These disclosure demands were often made in the context of investigations into whether the organization had engaged in subversive activities. Compelled disclosure of membership lists, particularly in the case of the NAACP, would have opened the door to severe state and private intimidation of the associations’ members.
In addition to compelling disclosure, the state tried to disrupt the NAACP’s activities through the prohibition of activities outside of the political process. For example, Southern States attempted to prohibit the NAACP from soliciting participants in litigation as a way to undercut the association’s efforts to advance antidiscrimination goals in the courts.
These state efforts had a dramatic chilling effect on both individuals associating with the Communist Party and the NAACP and the organizations’ political activities.
Unable to resist the force of the state alone, these outsider political associations turned to the Constitution and the courts for protection. In the context of the Second Red Scare of the 1950s, the Court proved only weakly responsive to Communist Party members’ claims that the state actions violated their First Amendment right to associate.
But when reviewing Southern state actions intended to disrupt and dismantle the NAACP, the Court proved much more receptive to the freedom of association claims. Over the period of a decade, the Court struck down as infringements on the freedom of association state efforts at compelled disclosure in Alabama, Arkansas, and Florida that targeted NAACP members and the organization’s membership list.
In striking down state laws targeting the NAACP under the First Amendment freedom of association, the Court drew a connection between associational privacy and viable outsider political activities. The Court recognized that an association of political outsiders “espous[ing] dissident beliefs” could not survive without constitutional protection for its members’ associational privacy.
The NAACP presented evidence in the compelled-disclosure cases that past exposure of its members’ identities led “to economic reprisal, loss of employment, threat of physical coercion, and other manifestations of public hostility.”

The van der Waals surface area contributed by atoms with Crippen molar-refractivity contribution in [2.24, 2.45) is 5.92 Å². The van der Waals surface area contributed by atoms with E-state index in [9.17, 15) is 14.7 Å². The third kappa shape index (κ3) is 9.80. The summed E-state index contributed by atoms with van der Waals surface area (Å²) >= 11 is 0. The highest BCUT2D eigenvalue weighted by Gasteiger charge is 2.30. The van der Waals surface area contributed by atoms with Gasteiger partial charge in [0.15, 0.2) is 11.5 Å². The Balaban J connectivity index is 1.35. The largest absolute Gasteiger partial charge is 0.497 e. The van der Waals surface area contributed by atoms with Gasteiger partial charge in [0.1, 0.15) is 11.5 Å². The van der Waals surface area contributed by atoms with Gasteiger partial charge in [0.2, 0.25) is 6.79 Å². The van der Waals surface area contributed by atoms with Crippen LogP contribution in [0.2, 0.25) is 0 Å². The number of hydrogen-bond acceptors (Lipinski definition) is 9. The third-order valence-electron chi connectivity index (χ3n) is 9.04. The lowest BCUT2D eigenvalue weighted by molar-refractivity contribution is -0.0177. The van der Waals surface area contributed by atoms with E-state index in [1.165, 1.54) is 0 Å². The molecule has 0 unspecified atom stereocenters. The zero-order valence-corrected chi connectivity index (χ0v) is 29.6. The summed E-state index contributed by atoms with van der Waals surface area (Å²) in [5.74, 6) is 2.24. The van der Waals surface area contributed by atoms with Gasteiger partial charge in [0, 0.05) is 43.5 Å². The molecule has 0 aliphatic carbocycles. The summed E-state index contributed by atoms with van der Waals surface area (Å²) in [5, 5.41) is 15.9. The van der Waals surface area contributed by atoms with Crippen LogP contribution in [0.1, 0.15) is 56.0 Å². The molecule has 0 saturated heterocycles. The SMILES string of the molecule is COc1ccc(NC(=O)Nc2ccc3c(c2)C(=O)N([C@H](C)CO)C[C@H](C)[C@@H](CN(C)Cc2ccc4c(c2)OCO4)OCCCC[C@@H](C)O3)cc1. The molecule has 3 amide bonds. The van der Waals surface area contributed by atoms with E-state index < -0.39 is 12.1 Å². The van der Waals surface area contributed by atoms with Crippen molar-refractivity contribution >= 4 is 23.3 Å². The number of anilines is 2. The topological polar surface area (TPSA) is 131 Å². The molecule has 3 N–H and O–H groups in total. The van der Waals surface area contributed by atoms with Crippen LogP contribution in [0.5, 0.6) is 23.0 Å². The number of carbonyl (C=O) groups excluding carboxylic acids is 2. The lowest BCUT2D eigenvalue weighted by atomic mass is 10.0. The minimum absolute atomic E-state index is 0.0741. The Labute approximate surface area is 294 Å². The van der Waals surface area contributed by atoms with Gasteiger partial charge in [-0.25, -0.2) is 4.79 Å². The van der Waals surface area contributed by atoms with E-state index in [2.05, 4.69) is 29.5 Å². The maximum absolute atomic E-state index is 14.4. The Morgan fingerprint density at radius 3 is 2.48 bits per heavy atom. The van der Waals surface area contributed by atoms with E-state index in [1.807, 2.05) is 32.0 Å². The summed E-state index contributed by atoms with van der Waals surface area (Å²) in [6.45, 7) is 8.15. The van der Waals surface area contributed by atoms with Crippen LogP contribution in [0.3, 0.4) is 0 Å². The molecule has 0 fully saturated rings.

Such targeting of association members, as the Court later found, “had discouraged new members from joining the organizations and induced former members to withdraw.”
In addition to protecting the NAACP’s associational privacy from compelled disclosure, the Court also granted constitutional protection for the association’s activities intended to advance African American rights and interests through the courts. The combination of Southern states’ poll taxes, literacy tests, and other voting barriers along with acts of private intimidation and violence directed toward African Americans who attempted to register and vote forced African Americans to pursue actions to advance their rights and interests outside of the democratic process.
One such action was litigation in the courts.
Virginia reacted to the NAACP’s litigation efforts in the state with a law banning legal solicitation.
According to the NAACP, the state designed this law to discourage the Association’s legal activities by preventing it “from underwriting the cost and providing counsel in litigation designed to test the validity of state-imposed racial discrimination.”
The Supreme Court struck down the law and, in the process, established constitutional protections for associational expression. The Court construed solicitation for litigation to be a form of expression protected under the First Amendment. “In the context of NAACP objectives” to end segregation and eliminate all racial barriers that deprive African Americans of their “privileges and burdens of equal citizenship rights,” the Court explained, “litigation is not [merely] a technique of resolving private differences.”